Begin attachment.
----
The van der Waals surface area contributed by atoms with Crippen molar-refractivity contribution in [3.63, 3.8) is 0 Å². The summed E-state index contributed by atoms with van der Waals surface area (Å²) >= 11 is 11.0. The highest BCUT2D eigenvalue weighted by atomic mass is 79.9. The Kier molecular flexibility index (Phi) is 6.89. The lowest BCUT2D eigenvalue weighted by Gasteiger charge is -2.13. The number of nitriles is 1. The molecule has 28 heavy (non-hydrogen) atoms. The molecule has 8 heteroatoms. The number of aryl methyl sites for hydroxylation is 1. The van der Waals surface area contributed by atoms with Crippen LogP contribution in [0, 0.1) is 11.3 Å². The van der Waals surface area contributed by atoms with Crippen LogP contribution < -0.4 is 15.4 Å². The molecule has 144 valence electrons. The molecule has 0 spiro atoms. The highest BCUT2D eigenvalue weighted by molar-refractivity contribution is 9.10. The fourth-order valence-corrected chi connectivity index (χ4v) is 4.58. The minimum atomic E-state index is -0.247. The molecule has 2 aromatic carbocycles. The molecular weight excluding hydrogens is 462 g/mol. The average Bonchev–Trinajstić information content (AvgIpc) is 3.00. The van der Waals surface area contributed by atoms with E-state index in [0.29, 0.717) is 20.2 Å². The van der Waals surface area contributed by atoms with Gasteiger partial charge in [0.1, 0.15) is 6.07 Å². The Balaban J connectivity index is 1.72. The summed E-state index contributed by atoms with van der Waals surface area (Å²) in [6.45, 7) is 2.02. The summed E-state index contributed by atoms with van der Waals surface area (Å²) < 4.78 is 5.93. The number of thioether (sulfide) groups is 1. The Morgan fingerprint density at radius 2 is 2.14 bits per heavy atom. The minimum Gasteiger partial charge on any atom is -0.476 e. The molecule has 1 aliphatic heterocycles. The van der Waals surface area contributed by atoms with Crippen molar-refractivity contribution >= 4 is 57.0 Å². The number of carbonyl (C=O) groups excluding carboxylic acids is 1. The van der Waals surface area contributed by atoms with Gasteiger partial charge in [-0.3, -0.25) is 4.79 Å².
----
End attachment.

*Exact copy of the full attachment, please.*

The van der Waals surface area contributed by atoms with Crippen molar-refractivity contribution in [3.63, 3.8) is 0 Å². The summed E-state index contributed by atoms with van der Waals surface area (Å²) >= 11 is 11.0. The highest BCUT2D eigenvalue weighted by atomic mass is 79.9. The Kier molecular flexibility index (Phi) is 6.89. The lowest BCUT2D eigenvalue weighted by Gasteiger charge is -2.13. The number of nitriles is 1. The molecule has 28 heavy (non-hydrogen) atoms. The molecule has 8 heteroatoms. The number of aryl methyl sites for hydroxylation is 1. The van der Waals surface area contributed by atoms with Crippen LogP contribution in [0, 0.1) is 11.3 Å². The van der Waals surface area contributed by atoms with Crippen LogP contribution < -0.4 is 15.4 Å². The molecule has 144 valence electrons. The molecule has 0 spiro atoms. The highest BCUT2D eigenvalue weighted by molar-refractivity contribution is 9.10. The fourth-order valence-corrected chi connectivity index (χ4v) is 4.58. The minimum atomic E-state index is -0.247. The molecule has 2 aromatic carbocycles. The molecular weight excluding hydrogens is 462 g/mol. The average Bonchev–Trinajstić information content (AvgIpc) is 3.00. The van der Waals surface area contributed by atoms with E-state index in [0.29, 0.717) is 20.2 Å². The van der Waals surface area contributed by atoms with Gasteiger partial charge in [0.1, 0.15) is 6.07 Å². The Balaban J connectivity index is 1.72. The summed E-state index contributed by atoms with van der Waals surface area (Å²) in [6.45, 7) is 2.02. The summed E-state index contributed by atoms with van der Waals surface area (Å²) < 4.78 is 5.93. The number of thioether (sulfide) groups is 1. The Morgan fingerprint density at radius 2 is 2.14 bits per heavy atom. The minimum Gasteiger partial charge on any atom is -0.476 e. The molecule has 1 aliphatic heterocycles. The van der Waals surface area contributed by atoms with Crippen molar-refractivity contribution >= 4 is 57.0 Å². The number of carbonyl (C=O) groups excluding carboxylic acids is 1. The van der Waals surface area contributed by atoms with Gasteiger partial charge in [-0.3, -0.25) is 4.79 Å².